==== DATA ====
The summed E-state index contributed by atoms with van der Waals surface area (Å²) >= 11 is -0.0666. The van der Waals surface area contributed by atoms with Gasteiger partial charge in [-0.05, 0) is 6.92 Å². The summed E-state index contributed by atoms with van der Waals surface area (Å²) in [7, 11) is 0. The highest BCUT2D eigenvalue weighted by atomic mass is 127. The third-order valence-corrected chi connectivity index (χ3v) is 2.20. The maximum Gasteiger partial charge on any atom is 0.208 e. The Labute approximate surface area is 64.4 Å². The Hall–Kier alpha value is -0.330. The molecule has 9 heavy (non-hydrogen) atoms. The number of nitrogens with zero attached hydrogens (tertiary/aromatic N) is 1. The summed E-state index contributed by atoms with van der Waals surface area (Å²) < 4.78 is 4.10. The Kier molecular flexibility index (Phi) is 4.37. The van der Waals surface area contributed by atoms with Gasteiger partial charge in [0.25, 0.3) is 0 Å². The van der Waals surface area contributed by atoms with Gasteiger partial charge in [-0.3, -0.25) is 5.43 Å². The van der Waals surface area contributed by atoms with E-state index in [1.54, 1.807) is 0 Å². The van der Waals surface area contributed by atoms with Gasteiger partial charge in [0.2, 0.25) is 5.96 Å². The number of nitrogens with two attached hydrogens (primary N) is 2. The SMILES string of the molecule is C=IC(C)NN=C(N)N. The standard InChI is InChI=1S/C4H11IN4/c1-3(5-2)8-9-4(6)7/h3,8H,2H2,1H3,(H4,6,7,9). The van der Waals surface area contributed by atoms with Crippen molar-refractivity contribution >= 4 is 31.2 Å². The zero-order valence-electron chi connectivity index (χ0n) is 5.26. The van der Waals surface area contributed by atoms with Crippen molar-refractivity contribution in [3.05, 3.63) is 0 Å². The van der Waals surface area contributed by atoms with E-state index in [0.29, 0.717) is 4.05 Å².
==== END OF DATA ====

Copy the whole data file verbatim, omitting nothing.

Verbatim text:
The summed E-state index contributed by atoms with van der Waals surface area (Å²) >= 11 is -0.0666. The van der Waals surface area contributed by atoms with Gasteiger partial charge in [-0.05, 0) is 6.92 Å². The summed E-state index contributed by atoms with van der Waals surface area (Å²) in [7, 11) is 0. The highest BCUT2D eigenvalue weighted by atomic mass is 127. The third-order valence-corrected chi connectivity index (χ3v) is 2.20. The maximum Gasteiger partial charge on any atom is 0.208 e. The Labute approximate surface area is 64.4 Å². The Hall–Kier alpha value is -0.330. The molecule has 9 heavy (non-hydrogen) atoms. The number of nitrogens with zero attached hydrogens (tertiary/aromatic N) is 1. The summed E-state index contributed by atoms with van der Waals surface area (Å²) < 4.78 is 4.10. The Kier molecular flexibility index (Phi) is 4.37. The van der Waals surface area contributed by atoms with Gasteiger partial charge in [0.25, 0.3) is 0 Å². The van der Waals surface area contributed by atoms with Gasteiger partial charge in [-0.3, -0.25) is 5.43 Å². The van der Waals surface area contributed by atoms with E-state index in [1.54, 1.807) is 0 Å². The van der Waals surface area contributed by atoms with Gasteiger partial charge in [0.2, 0.25) is 5.96 Å². The number of nitrogens with two attached hydrogens (primary N) is 2. The SMILES string of the molecule is C=IC(C)NN=C(N)N. The standard InChI is InChI=1S/C4H11IN4/c1-3(5-2)8-9-4(6)7/h3,8H,2H2,1H3,(H4,6,7,9). The van der Waals surface area contributed by atoms with Crippen molar-refractivity contribution >= 4 is 31.2 Å². The zero-order valence-electron chi connectivity index (χ0n) is 5.26. The van der Waals surface area contributed by atoms with Crippen molar-refractivity contribution in [3.05, 3.63) is 0 Å². The van der Waals surface area contributed by atoms with E-state index in [0.29, 0.717) is 4.05 Å².